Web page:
MISO hand-mades


Stanislava Pinchuk, aka Miso is exactly how you would expect her to be. Much like the refined pinprick mapping that characterizes her recent work, she is both understated and eloquent. I visited her airy studio overlooking Swanston Street in the Nicholas building to discuss her art, her tattooing, and the sense of community that comes with it. 

Stanislava’s current aesthetic, the pinprick images that map out both emotional and geographical spaces, developed simultaneously with her love for “home job” tattooing. She laughs as she explains that this happened only after she had “a really big hissy fit about drawing.

“I had a total crisis. Even though I’m really technically adept as a draftsman, I’m trained in a fairly old fashioned way, so I felt like I couldn’t draw anything that felt contemporary to me.” 

She elaborates, explaining that “it was all loaded with a kind of classicism or nostalgia and I’m not a nostalgic person at all, so I kind of had this real frustration with myself for a long time”. 

Stanislava drew new inspiration from her interest in what historically has been termed ‘women’s work’; the folk art and textiles she was surrounded with growing up in Ukraine as well as Berber and Croatian tattoos. 

She explains that originally, tattooing was a job for women. She says, “I love that they’re the kind of things that are always written off as craft or decorativeness or vanity because it’s the work of women. But it’s so physically demanding and time consuming, and also technically really difficult”. 

In terms of this physicality, Stanislava’s work explores “that energy and that tension between (refined beauty and pain)”. She compares the feeling to seeing a beautiful piece of lace, and the lack of thought you put into the physicality behind it.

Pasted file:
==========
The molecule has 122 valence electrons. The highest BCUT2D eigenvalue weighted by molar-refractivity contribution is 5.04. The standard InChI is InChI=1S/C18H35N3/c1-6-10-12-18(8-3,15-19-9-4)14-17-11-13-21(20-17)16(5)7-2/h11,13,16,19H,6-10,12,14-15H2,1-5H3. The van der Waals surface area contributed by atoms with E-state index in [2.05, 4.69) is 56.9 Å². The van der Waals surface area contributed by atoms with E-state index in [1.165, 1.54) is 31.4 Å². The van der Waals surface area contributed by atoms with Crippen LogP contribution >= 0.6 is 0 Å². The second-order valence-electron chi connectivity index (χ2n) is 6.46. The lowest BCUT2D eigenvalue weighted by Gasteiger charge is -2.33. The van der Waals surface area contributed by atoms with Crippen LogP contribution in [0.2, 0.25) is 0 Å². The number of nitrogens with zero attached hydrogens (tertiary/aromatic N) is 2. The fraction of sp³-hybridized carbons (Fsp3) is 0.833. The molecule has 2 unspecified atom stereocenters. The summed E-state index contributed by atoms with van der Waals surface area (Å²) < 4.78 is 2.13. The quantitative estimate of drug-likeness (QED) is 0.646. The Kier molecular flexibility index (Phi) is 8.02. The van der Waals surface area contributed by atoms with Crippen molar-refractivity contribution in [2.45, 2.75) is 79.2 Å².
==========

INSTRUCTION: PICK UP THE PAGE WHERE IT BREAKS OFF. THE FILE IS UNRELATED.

Because of this she has “no qualms” about the high price her art commands, but she is aware of its prohibitive nature. Unsurprisingly, as an artist whose career has very much been about accessible art, Stanislava has found ways to circumvent this economic exclusivity. 

“I think I’d go really crazy if I just made my artwork” she laughs. “So for me it’s really important to have that other balance, where I make artworks that my friends carry with them and I make zines and I share a lot online as far as access or inspiration goes.

“I guess the Gorman collaboration is a really good example; to make something at a reasonable price point that was a really nice extension of the energy of my work”. 

In creating intimate home job tattoos and insisting on trades instead of money in return, Stanislava feels an enhanced sense of community. "One of my friends texted me the other day; they were on this rooftop in New York and they met all these people who were sitting at the same table.

“They realized that all six of them knew me and had tattoos from me and they sent me a picture. It was so special that halfway around the world you can meet someone you have a mutual friend with and you can tell straight away that they’re going to be your kind of person”. 

Stanislava says trading for her work is  “one of the best things I’ve done as an artist and for myself. 

“I think a lot of people forget that they have really awesome talents and sometimes friends say, ‘I don’t know what I’d give you’, and you go 'oh my god you can give so much'.” 

Of her current practice Stanislava says "I feel like I’ve found a visual language that’s mine…uniquely mine; I’ve finally come into a visual language that feels really contemporary".

It’s the early afternoon when I walk out of the Nicholas building in a kind of Miso induced daze, wishing I had Stanislava Pinchuk as a friend.